Dr. Peck is Director of the USDA Northern Plains Climate Hub, having joined ARS in November 2016. Previously, she was an Associate Professor of Agricultural Economics at the University of Wyoming, where she conducted research, extension, and teaching for 10 years. Her area of expertise is decision-making under risk and uncertainty, applied to a variety of agricultural issues, such as: drought preparedness and response in cropping systems; increasing farm/ranch resilience to weather variability and changing climate; and disease prevention and management in livestock and wildlife. Raised on a dairy farm in upstate New York, Dannele is a first-generation college graduate and proud alumna of the McNair Scholars Program.
Boroff, K., M. Kauffman, D. Peck, E. Maichak, B. Scurlock, B. Schumaker. 2016. Risk assessment and management of brucellosis in the southern greater Yellowstone area (II): cost-benefit analysis of elk brucellosis seroprevalence reduction. Preventive Veterinary Medicine 134:39-48.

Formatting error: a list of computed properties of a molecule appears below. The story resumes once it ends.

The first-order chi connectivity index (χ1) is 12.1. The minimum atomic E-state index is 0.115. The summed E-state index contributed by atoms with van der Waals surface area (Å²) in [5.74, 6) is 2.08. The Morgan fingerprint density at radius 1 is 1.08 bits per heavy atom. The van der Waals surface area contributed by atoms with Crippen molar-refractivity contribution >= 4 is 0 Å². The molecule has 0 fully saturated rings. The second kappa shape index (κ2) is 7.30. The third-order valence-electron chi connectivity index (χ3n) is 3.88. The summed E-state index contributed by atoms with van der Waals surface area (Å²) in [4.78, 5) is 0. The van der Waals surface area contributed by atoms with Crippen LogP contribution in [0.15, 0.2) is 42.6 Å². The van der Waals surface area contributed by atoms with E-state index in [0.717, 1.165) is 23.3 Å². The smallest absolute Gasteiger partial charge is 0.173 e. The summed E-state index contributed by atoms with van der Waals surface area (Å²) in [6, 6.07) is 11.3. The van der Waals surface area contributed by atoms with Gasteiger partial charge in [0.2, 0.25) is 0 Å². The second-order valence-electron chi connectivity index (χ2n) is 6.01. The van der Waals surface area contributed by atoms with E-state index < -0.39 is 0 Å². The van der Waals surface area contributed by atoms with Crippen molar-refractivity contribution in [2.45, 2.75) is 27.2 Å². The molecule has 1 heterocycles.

Peck, D. and J. Peterson (Eds). 2014. Climate Variability and Water-Dependent Sectors: Impacts and Potential Adaptations. Boca Raton, FL: Taylor & Francis.
Peck, D.E. and R.M. Adams. 2012. Farm-level impacts of climate change: alternative approaches for modeling uncertainty. In A. Dinar and R. Mendelsohn (Eds.), Handbook on Climate Change and Agriculture. Cheltenham, Gloucestershire: Edward Elgar Publishing.
Bastian, C.T., S.T. Gray, D.E. Peck, J.P. Ritten, K.M. Hansen, J.M. Krall, S.I. Paisley. 2012. The nature of climate science for the Rocky Mountain West: implications for economists trying to help agriculture adapt. Western Economics Forum 10(2):23-32.
Peck, D.E. and R.M. Adams. 2010. Farm-level impacts of prolonged drought: is a multiyear event more than the sum of its parts? Australian Journal of Agricultural and Resource Economics 54:43-60.
Adams, R.M. and D.E. Peck. 2008. Effects of climate change on water resources. Choices 23(1):12-14.